Intense pain is isolating and profoundly difficult to bear. Last night was atrociously awful. Daggers, rather than simply stabbing me, in one of the territories that is at war, began a combined operation. My neurones realised that they had the power to affect multiple regions, and delighted in their newfound ability. Despite my parent’s outstanding ventures to relieve my agitation, including continual shifting of positions and attempting to freeze the vexatious nerves, my nervous system advanced in its relentless attack. The war was won, in the early hours of the morning, when we authorized the final ammunition, a large dose of a wonderful substance called morphine, which reinforced my frontline defenses, two practically invisible morphine patches, and finally sleep prevailed.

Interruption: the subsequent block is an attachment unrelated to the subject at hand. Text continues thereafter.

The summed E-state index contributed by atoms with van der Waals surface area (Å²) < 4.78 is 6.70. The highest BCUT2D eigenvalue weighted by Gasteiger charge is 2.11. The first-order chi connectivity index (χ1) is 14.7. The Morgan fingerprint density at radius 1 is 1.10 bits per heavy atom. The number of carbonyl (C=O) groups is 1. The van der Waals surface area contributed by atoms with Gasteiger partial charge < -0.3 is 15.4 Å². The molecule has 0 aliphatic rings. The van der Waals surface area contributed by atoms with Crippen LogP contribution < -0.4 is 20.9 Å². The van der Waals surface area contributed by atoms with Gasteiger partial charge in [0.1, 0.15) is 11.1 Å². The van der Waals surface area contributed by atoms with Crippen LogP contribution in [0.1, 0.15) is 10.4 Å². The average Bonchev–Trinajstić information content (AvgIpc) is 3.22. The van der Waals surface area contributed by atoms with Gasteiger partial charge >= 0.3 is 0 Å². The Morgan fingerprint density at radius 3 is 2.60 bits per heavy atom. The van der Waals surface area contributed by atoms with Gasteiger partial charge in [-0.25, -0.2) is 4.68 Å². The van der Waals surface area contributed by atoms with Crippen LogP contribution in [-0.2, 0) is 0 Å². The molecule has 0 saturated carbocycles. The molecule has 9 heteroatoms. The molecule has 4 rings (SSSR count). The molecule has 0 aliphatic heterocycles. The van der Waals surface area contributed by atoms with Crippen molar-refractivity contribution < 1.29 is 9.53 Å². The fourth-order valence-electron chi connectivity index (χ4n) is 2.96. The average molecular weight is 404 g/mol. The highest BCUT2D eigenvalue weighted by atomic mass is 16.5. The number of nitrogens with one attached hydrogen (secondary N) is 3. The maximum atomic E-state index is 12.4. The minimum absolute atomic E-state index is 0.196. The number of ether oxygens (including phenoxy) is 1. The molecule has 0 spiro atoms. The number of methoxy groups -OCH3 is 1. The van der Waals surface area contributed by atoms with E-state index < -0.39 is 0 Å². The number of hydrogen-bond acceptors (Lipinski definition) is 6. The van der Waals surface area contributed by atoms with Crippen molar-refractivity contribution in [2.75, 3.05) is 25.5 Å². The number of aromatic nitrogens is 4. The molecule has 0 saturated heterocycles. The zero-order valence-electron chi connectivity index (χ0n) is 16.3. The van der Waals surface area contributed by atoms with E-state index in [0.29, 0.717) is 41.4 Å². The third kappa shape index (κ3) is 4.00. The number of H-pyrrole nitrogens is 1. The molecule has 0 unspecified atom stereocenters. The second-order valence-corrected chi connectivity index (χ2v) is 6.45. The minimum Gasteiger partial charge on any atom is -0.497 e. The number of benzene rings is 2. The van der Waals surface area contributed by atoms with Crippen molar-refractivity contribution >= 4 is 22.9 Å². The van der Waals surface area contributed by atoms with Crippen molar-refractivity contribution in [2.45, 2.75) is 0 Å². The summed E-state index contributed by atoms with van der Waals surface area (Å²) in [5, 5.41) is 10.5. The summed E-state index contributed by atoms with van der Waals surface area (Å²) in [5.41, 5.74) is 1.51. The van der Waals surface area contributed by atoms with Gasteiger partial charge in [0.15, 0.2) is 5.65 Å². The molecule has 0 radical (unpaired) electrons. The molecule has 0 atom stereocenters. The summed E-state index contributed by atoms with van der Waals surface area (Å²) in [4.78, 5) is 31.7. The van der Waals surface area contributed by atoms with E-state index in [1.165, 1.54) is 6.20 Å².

The Guardian’s song of 2010 is Robyn’s Dancing On My Own. This song, as well as the superficial story regarding a boy not noticing Robyn, refers to that heart wrenching feeling, of despite standing submerged in a large crowd, being completely alone. At present, even when I surround myself with people, I feel removed. Although friends and family are crucial in mentally encouraging me to remain strong and to continue to fight, at the end of the day, they are the home front and I am dancing on my own. Until today I would have described my dance as vicious and aggressive. It was the type of so-called “dance” that caused my brother to be punched in the nose in a mosh pit, a completely out of control, but exceedingly determined dance. Today, my chi is somewhat diminished. My dance is that of the embarrassed twelve year old boy at their first disco, a forced and unwilling shuffle. I am now unsure of how much longer I can continue this solo waltz.